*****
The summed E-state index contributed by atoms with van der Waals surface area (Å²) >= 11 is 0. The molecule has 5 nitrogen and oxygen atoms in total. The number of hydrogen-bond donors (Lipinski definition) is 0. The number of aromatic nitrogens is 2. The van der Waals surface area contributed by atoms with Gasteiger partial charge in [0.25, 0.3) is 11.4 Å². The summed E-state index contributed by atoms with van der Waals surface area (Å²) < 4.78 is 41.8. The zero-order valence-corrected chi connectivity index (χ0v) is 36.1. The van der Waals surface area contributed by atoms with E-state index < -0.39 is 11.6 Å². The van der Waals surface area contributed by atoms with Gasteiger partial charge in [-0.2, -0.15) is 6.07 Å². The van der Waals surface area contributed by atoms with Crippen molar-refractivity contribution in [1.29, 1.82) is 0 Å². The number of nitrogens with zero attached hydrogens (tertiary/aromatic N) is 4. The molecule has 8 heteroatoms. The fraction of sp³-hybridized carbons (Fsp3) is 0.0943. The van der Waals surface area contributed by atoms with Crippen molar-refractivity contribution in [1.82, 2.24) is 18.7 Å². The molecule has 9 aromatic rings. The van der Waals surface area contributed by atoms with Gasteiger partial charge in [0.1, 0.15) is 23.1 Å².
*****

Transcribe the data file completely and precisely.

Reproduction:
The summed E-state index contributed by atoms with van der Waals surface area (Å²) >= 11 is 0. The molecule has 5 nitrogen and oxygen atoms in total. The number of hydrogen-bond donors (Lipinski definition) is 0. The number of aromatic nitrogens is 2. The van der Waals surface area contributed by atoms with Gasteiger partial charge in [0.25, 0.3) is 11.4 Å². The summed E-state index contributed by atoms with van der Waals surface area (Å²) < 4.78 is 41.8. The zero-order valence-corrected chi connectivity index (χ0v) is 36.1. The van der Waals surface area contributed by atoms with E-state index < -0.39 is 11.6 Å². The van der Waals surface area contributed by atoms with Gasteiger partial charge in [-0.2, -0.15) is 6.07 Å². The van der Waals surface area contributed by atoms with Crippen molar-refractivity contribution in [1.29, 1.82) is 0 Å². The number of nitrogens with zero attached hydrogens (tertiary/aromatic N) is 4. The molecule has 8 heteroatoms. The fraction of sp³-hybridized carbons (Fsp3) is 0.0943. The van der Waals surface area contributed by atoms with Crippen molar-refractivity contribution in [1.82, 2.24) is 18.7 Å². The molecule has 9 aromatic rings. The van der Waals surface area contributed by atoms with Gasteiger partial charge in [0.1, 0.15) is 23.1 Å².